The energetics of neuromuscular acetylcholine receptor gating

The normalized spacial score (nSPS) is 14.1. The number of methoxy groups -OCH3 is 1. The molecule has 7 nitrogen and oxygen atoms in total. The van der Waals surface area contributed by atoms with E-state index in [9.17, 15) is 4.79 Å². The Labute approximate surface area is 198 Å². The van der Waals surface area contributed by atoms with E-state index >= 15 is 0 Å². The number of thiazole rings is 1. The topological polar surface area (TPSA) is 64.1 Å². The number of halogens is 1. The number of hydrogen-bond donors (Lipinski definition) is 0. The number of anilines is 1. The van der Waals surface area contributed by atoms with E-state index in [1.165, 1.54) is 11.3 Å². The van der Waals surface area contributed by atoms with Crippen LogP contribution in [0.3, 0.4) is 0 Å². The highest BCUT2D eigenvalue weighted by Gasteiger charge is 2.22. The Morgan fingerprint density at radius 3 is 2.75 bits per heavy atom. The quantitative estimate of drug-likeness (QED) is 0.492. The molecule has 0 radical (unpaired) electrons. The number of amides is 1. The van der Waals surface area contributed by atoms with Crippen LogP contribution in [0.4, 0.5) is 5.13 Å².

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Nicotinic neuromuscular acetylcholine receptors (nAChRs) are members of the pentameric ligand-gated ion channel family and function as signal transducers. The driving force for the opening conformational change is a ∼6000 fold increase in affinity for the neurotransmitter (acetylcholine) that involves rearrangements of atoms at each of the two transmitter binding sites. This energy is transmitted to the gate region in the pore that regulates ion permeation. In an attempt to increase our understanding of the mechanism of this reversible `gating' isomerization, we used single-channel electrophysiology and temperature to estimate gating rate and equilibrium constants and the associated energy and enthalpy changes. We investigated the temperature dependence of adult neuromuscular AChRs and observed that the differences in enthalpy of the affinity change for three agonists (acetylcholine, choline and tetramethyl ammonium) was approximately equal to the free energy differences. The affinity change is exothermic hence, the two binding sites are heat engines that drive the work of the gating conformational change. In wt AChRs, the agonist association and dissociation rate constants were approximately temperature insensitive, but in αG153S and choline they decreased markedly with temperature (Q 10 ∼7.4). The low-affinity agonist equilibrium dissociation constant did not change with temperature, so the enthalpy of the affinity change is specifically associated with the formation of the high-affinity nAChR complex. The free energy and enthalpy changes were found to be additive for a pair of mutations, implying that the principal energetic consequence of a mutation is independent and local. For 16 different mutations, the range of enthalpy change was greater than that of free energy because of compensating entropy changes. The side chain substitutions resulted in AChRs that were either heat or cold activated. &phis; (the correlation between the opening and gating equilibrium constants, on a log-log scale) was approximately constant with temperature both with and without agonists, indicating similar nAChR gating reaction pathways for these conditions. Regardless of the agonist and position of the residue, the activation enthalpy was approximately the same for channel opening and closing. Thus, the enthalpy of the gating barrier is not strongly influenced by perturbations such as agonists and mutations and it is possible to compute a thermal map of heat exchange in the nAChR gating isomerization. We found that loop 9 (in the extracellular domain) is mostly open-like in energy at the gating transition state (&phis;∼0.85) and that this structure regulates not only channel opening but also the stability of the intrasubunit-interface, assembly and expression of nAChRs. We also investigated the binding, gating equilibrium constants of mutations of two binding site residues in the complimentary subunit (εP123 and δP123 ProD2) that are conserved in all mammalian nAChRs. Both residues showed high diliganded phi value (∼0.97). Mutations in the ε subunit showed larger energy changes compared to that in the δ subunit. We were able to engineer nAChRs having only one functional transmitter binding site. We studied single-channel currents and quantified &phis; values for nAChRs with mutations in the pore lining, M2 helix of the δ subunit. The largest diliganded equilibrium constant changes were observed in the cytoplasmic half of δM2 (2', 5', 9' and 16'), with smaller changes apparent for residues ≥18'. &phis; was ∼0.32 for most δM2 residues suggesting that they experience late free-energy changes in the channel opening process.